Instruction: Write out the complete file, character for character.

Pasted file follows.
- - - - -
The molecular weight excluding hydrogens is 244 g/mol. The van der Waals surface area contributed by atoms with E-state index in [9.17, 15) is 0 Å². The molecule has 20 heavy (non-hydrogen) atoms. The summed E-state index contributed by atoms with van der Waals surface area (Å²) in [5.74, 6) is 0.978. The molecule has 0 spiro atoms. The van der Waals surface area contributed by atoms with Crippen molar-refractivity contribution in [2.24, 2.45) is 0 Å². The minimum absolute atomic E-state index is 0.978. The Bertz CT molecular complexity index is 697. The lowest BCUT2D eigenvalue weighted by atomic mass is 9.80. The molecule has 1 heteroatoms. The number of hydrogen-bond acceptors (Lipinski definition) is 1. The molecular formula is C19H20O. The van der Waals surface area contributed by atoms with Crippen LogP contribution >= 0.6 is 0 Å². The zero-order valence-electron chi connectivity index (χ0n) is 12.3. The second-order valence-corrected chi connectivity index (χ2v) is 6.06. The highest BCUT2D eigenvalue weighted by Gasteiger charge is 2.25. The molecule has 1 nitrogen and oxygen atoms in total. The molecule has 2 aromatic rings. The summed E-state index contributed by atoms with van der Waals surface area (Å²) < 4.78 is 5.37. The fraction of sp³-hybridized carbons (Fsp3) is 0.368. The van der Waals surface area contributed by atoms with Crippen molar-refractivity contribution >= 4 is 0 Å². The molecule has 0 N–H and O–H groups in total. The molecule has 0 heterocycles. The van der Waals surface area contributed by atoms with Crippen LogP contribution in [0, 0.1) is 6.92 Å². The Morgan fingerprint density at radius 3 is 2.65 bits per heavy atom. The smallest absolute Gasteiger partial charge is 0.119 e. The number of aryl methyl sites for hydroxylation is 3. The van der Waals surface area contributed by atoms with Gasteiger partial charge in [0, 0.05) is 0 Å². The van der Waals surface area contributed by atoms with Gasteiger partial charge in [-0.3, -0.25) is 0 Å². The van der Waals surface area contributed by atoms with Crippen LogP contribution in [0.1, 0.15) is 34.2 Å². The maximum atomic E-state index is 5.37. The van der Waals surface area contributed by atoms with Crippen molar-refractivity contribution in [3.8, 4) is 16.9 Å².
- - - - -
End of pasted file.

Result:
The molecular weight excluding hydrogens is 244 g/mol. The van der Waals surface area contributed by atoms with E-state index in [9.17, 15) is 0 Å². The molecule has 20 heavy (non-hydrogen) atoms. The summed E-state index contributed by atoms with van der Waals surface area (Å²) in [5.74, 6) is 0.978. The molecule has 0 spiro atoms. The van der Waals surface area contributed by atoms with Crippen molar-refractivity contribution in [2.24, 2.45) is 0 Å². The minimum absolute atomic E-state index is 0.978. The Bertz CT molecular complexity index is 697. The lowest BCUT2D eigenvalue weighted by atomic mass is 9.80. The molecule has 1 heteroatoms. The number of hydrogen-bond acceptors (Lipinski definition) is 1. The molecular formula is C19H20O. The van der Waals surface area contributed by atoms with Crippen LogP contribution >= 0.6 is 0 Å². The zero-order valence-electron chi connectivity index (χ0n) is 12.3. The second-order valence-corrected chi connectivity index (χ2v) is 6.06. The highest BCUT2D eigenvalue weighted by Gasteiger charge is 2.25. The molecule has 1 nitrogen and oxygen atoms in total. The molecule has 2 aromatic rings. The summed E-state index contributed by atoms with van der Waals surface area (Å²) < 4.78 is 5.37. The fraction of sp³-hybridized carbons (Fsp3) is 0.368. The van der Waals surface area contributed by atoms with Crippen molar-refractivity contribution >= 4 is 0 Å². The molecule has 0 N–H and O–H groups in total. The molecule has 0 heterocycles. The van der Waals surface area contributed by atoms with Crippen LogP contribution in [0, 0.1) is 6.92 Å². The Morgan fingerprint density at radius 3 is 2.65 bits per heavy atom. The smallest absolute Gasteiger partial charge is 0.119 e. The number of aryl methyl sites for hydroxylation is 3. The van der Waals surface area contributed by atoms with Gasteiger partial charge in [0, 0.05) is 0 Å². The van der Waals surface area contributed by atoms with Gasteiger partial charge in [-0.3, -0.25) is 0 Å². The van der Waals surface area contributed by atoms with Crippen LogP contribution in [0.1, 0.15) is 34.2 Å². The maximum atomic E-state index is 5.37. The van der Waals surface area contributed by atoms with Crippen molar-refractivity contribution in [3.8, 4) is 16.9 Å².